Speeding up BIOSes

Discussion in 'BIOS Mods' started by ssj92, Apr 24, 2014.

  1. ssj92

    ssj92 MDL Novice

    Dec 28, 2009
    Does anyone have any tricks for reducing boot times by modifying BIOS/UEFI?

    My current one is to delete all PCI Option ROMs that are not used(LAN, RAID, VBIOS) as well as images(OEM logos and such).

    I noticed that one of my laptops had a UEFI BIOS(can be opened with MMTool Aptio) but it does not support Fast nor Secure Boot. I also found a UEFI BIOS for a friend's computer(also can be opened with MMTool) that does support Fast Boot.

    Anyone know of a way that this feature can be backported? Or any other tricks in general.
  2. itsmemario1

    itsmemario1 MDL Senior Member

    Sep 10, 2012
    Deleting option ROMS to improve the boot time.

    I never thought about it this way, hehe. Would be interesting to know.

    Wouldnt you need to add a lot of "free space" then, so that the BIOS will keep the same size as the original one ?

    Would Windows be influenced by the deletion of Option Roms, for example LAN ? o_O
    Or would this only affect the boot event itself ?
  3. ssj92

    ssj92 MDL Novice

    Dec 28, 2009
    #3 ssj92, Apr 25, 2014
    Last edited: Apr 25, 2014
    I use tools like MMTool and CBROM to remove the PCI Option ROMs. After looking at the resulting files, it seems that the tools write 0xFF bytes in their place.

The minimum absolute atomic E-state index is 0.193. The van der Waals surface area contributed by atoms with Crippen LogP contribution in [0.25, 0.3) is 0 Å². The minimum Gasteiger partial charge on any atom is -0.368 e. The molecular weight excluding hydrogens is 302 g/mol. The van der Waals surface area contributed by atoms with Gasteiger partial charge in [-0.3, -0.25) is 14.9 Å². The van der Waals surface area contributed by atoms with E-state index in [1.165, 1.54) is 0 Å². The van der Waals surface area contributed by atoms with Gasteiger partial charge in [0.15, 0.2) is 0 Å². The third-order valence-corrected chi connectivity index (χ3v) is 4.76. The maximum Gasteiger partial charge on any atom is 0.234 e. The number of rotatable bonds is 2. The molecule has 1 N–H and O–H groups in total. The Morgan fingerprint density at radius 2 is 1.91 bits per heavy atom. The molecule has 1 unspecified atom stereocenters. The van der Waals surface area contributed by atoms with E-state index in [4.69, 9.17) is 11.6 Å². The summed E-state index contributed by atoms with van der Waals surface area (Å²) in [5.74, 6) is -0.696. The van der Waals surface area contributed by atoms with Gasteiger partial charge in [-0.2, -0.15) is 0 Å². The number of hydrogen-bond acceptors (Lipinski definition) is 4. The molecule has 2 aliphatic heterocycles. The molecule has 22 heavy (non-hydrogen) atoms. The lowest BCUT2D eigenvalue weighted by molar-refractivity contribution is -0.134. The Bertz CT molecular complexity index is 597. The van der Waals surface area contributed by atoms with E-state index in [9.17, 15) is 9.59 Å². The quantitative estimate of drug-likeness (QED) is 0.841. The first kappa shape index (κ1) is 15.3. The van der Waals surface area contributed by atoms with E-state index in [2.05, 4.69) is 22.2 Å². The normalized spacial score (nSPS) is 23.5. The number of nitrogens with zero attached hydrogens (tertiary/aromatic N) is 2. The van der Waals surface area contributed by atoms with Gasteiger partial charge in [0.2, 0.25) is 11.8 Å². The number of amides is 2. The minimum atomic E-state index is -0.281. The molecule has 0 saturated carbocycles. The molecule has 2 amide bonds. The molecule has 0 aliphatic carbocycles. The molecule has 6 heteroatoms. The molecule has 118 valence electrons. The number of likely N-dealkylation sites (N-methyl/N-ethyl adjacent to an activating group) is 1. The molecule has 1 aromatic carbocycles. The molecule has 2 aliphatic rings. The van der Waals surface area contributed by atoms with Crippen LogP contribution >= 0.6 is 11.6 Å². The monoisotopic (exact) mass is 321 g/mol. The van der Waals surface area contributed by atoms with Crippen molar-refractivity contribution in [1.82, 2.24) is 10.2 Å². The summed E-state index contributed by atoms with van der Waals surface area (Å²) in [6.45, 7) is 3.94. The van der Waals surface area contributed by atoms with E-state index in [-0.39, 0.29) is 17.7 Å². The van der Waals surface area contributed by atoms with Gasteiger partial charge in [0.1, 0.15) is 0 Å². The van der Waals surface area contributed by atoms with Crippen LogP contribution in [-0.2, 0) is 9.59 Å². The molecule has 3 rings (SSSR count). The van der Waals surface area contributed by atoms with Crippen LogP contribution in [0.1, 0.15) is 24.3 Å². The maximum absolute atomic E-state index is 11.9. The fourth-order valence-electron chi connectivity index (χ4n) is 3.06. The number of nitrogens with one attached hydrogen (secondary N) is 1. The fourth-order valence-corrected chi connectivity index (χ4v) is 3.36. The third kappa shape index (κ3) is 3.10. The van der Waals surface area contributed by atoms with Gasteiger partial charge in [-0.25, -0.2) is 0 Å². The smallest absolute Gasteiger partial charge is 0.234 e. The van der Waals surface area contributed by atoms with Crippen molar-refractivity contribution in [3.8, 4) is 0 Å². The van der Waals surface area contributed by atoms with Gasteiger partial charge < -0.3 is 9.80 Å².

Windows is not influenced from what I've seen. Just the BIOS time.

    I wonder if adjusting the place of the various modules within the BIOS can make a difference. eg. putting all of the 0xFF bytes at the end of the .bin file and the useful stuff at the front.
  4. Yen

    Yen Admin
    Staff Member

    May 6, 2007
    It might be risky to fiddle with the module's positions, some have fixed 'entry' points and will crash when moved. At the moment when the BIOS is decompressed, verified and mapped (practically already before the 'beep') the position of the modules (if at all) does not affect anymore the bootime. This process is very fast already, one loses bootime when the BIOS operates already, means code that initializes the hardware takes its time. To disable unused on board devices saves most of boottime. Fast boot skips code that checks even more hardware and / or prints on screen. To set the device that mostly should boot first to boot priority 1 might also gain a few milliseconds.

    To implement a feature into BIOS that is not there already (but hidden) is almost impossible and needs a lot of detailed and board specific knowledge.
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